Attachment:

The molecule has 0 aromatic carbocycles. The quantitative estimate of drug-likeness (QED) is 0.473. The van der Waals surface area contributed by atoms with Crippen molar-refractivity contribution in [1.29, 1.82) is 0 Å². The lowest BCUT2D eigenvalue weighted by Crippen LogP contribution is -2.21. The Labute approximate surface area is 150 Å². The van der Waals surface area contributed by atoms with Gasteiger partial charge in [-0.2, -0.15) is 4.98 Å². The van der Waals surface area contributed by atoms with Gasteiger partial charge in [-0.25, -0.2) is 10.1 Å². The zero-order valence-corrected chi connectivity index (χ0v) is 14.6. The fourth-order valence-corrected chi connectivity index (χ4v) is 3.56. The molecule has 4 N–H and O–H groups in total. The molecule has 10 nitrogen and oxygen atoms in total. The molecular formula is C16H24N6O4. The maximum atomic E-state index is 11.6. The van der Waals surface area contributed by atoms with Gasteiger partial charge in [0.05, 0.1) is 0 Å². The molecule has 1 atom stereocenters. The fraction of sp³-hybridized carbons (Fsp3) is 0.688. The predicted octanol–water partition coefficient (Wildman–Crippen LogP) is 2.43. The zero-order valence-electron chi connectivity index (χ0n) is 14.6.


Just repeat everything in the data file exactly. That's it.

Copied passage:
The molecule has 0 aromatic carbocycles. The quantitative estimate of drug-likeness (QED) is 0.473. The van der Waals surface area contributed by atoms with Crippen molar-refractivity contribution in [1.29, 1.82) is 0 Å². The lowest BCUT2D eigenvalue weighted by Crippen LogP contribution is -2.21. The Labute approximate surface area is 150 Å². The van der Waals surface area contributed by atoms with Gasteiger partial charge in [-0.2, -0.15) is 4.98 Å². The van der Waals surface area contributed by atoms with Gasteiger partial charge in [-0.25, -0.2) is 10.1 Å². The zero-order valence-corrected chi connectivity index (χ0v) is 14.6. The fourth-order valence-corrected chi connectivity index (χ4v) is 3.56. The molecule has 4 N–H and O–H groups in total. The molecule has 10 nitrogen and oxygen atoms in total. The molecular formula is C16H24N6O4. The maximum atomic E-state index is 11.6. The van der Waals surface area contributed by atoms with Gasteiger partial charge in [0.05, 0.1) is 0 Å². The molecule has 1 atom stereocenters. The fraction of sp³-hybridized carbons (Fsp3) is 0.688. The predicted octanol–water partition coefficient (Wildman–Crippen LogP) is 2.43. The zero-order valence-electron chi connectivity index (χ0n) is 14.6.